Trump Forces out FTC Consumer Affairs Chief Jessica Rich and Marketers Celebrate

Signaling what we predicted just yesterday, that the FTC was going to change their policy  and stop going after marketers as much, the Federal Trade Commission Acting Chairman Maureen K. Ohlhausen announced today that Jessica Rich, Director of the Bureau of Consumer Protection, is leaving the agency on February 17 after 26 years of service.  She was widely regarded as the most powerful attorney in consumer protection in the United States, with the power to break or make any company — and Trump and Ohlhausen wanted her gone with a clean slate because of her ties to Attorney Generals including Eric Schneiderman who is still investigating President Trump.

Too late however for the hundreds of marketers who were put out of business including former mystery millionaire Vito Glazers who is still reportedly paying off his fines, and Jonathan Eborn who tried to hide his assets from the FTC.

Despite those “in the know” saying that she was forced out by Donald Trump, the FTC released the following statement “We are grateful to Jessica for her many years of service to the FTC and the public,” said Ohlhausen. “She is a pioneer in consumer protection who spearheaded major initiatives regarding consumers’ privacy, data security, and financial transactions. Many of the FTC’s programs bear her indelible mark.”

As Bureau Director, Rich managed eight consumer protection divisions and eight regional offices charged with stopping consumer fraud and deception and protecting consumers’ privacy. Under her tenure, the Bureau brought a series of major law enforcement actions that returned billions of dollars to consumers, including cases against Western Union, Volkswagen, Herbalife, Apple, Google, and Amazon. She was appointed Bureau Director by former Chairwoman Edith Ramirez in 2013.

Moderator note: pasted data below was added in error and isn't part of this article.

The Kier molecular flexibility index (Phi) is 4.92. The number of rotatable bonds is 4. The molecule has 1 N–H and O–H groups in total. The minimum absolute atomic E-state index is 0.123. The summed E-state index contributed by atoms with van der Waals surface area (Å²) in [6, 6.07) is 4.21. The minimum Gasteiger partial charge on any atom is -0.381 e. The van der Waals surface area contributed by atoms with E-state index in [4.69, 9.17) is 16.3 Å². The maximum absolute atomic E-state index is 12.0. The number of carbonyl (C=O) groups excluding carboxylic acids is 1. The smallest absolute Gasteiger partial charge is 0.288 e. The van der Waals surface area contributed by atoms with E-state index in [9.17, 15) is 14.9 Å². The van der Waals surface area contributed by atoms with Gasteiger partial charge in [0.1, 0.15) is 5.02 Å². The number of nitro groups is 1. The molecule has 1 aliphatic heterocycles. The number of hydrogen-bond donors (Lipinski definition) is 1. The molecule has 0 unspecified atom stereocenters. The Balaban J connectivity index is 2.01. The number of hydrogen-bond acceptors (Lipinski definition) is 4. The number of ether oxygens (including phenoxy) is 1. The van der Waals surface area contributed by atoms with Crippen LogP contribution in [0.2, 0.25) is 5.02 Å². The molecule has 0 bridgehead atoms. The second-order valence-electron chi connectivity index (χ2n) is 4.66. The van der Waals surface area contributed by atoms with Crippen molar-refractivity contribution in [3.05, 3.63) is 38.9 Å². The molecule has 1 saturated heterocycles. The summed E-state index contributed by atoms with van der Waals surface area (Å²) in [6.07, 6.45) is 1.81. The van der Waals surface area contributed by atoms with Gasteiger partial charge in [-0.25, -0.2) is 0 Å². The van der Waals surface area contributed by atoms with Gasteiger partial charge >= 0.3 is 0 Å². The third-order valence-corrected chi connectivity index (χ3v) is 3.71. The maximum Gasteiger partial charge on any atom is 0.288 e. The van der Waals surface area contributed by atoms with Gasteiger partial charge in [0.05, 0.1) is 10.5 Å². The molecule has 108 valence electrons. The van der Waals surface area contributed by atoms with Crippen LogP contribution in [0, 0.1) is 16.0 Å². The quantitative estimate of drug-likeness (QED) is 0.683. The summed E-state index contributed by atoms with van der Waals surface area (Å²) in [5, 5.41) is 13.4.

Prior to that, she served in a number of senior roles at the FTC, including Deputy Director of the Bureau, Associate Director of the Division of Financial Practices, and Acting Associate Director and Assistant Director of the Division of Privacy and Identity Protection.

During her tenure, Rich also led the FTC’s efforts to expand its technological expertise. She created the FTC’s Office of Technology Research and Investigations (OTech) to train staff and assist with tech-related investigations, reports, and public workshops.  She hired technologists and attorneys with tech backgrounds to bolster the FTC’s understanding of the evolving marketplace and perform original research. She developed influential FTC policy reports, including reports on the Internet of Things, Big Data, data brokers, mobile apps, and cross-device tracking. And she oversaw public fora on a range of tech-related matters, including ransomware, Smart TVs, drones, and crowdfunding.
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As a division manager earlier in her career, Rich spearheaded the FTC’s privacy and data security program, building it from a small team to one of the agency’s signature programs. Among other things, Rich led development of the FTC rules protecting children’s online privacy (Children’s Online Privacy Protection Rule) and sensitive financial information (Safeguards Rule), and brought precedent-setting enforcement actions to address the privacy and data security practices of Microsoft, BJ’s Warehouse, DSW, TJX, and ChoicePoint.
Rich, who joined the agency in 1991, is a recipient of the FTC Chairman’s Award, the agency’s highest award for meritorious service, and a graduate of Harvard University and New York University Law School.

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